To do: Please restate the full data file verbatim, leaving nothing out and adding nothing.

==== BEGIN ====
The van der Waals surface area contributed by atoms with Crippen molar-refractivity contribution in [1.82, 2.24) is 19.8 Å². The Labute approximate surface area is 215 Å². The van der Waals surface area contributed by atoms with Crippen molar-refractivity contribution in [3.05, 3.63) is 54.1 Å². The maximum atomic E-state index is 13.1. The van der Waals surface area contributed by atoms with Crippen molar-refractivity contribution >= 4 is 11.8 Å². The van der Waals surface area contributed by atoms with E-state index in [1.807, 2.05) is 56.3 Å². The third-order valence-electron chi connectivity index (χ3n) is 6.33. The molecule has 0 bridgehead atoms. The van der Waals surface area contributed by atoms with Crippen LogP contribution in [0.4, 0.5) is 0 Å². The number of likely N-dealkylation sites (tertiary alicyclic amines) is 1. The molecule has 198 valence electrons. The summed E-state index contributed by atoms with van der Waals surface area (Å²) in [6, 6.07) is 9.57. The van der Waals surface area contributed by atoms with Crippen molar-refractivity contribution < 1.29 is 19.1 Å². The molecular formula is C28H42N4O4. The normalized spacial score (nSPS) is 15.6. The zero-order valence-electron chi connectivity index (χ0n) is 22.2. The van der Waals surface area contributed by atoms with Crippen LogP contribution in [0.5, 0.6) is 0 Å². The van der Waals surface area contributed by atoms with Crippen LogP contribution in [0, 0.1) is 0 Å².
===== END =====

The van der Waals surface area contributed by atoms with Crippen molar-refractivity contribution in [1.82, 2.24) is 19.8 Å². The Labute approximate surface area is 215 Å². The van der Waals surface area contributed by atoms with Crippen molar-refractivity contribution in [3.05, 3.63) is 54.1 Å². The maximum atomic E-state index is 13.1. The van der Waals surface area contributed by atoms with Crippen molar-refractivity contribution >= 4 is 11.8 Å². The van der Waals surface area contributed by atoms with E-state index in [1.807, 2.05) is 56.3 Å². The third-order valence-electron chi connectivity index (χ3n) is 6.33. The molecule has 0 bridgehead atoms. The van der Waals surface area contributed by atoms with Crippen LogP contribution in [0.4, 0.5) is 0 Å². The number of likely N-dealkylation sites (tertiary alicyclic amines) is 1. The molecule has 198 valence electrons. The summed E-state index contributed by atoms with van der Waals surface area (Å²) in [6, 6.07) is 9.57. The van der Waals surface area contributed by atoms with Crippen molar-refractivity contribution < 1.29 is 19.1 Å². The molecular formula is C28H42N4O4. The normalized spacial score (nSPS) is 15.6. The zero-order valence-electron chi connectivity index (χ0n) is 22.2. The van der Waals surface area contributed by atoms with Crippen LogP contribution in [0.5, 0.6) is 0 Å². The van der Waals surface area contributed by atoms with Crippen LogP contribution in [0, 0.1) is 0 Å².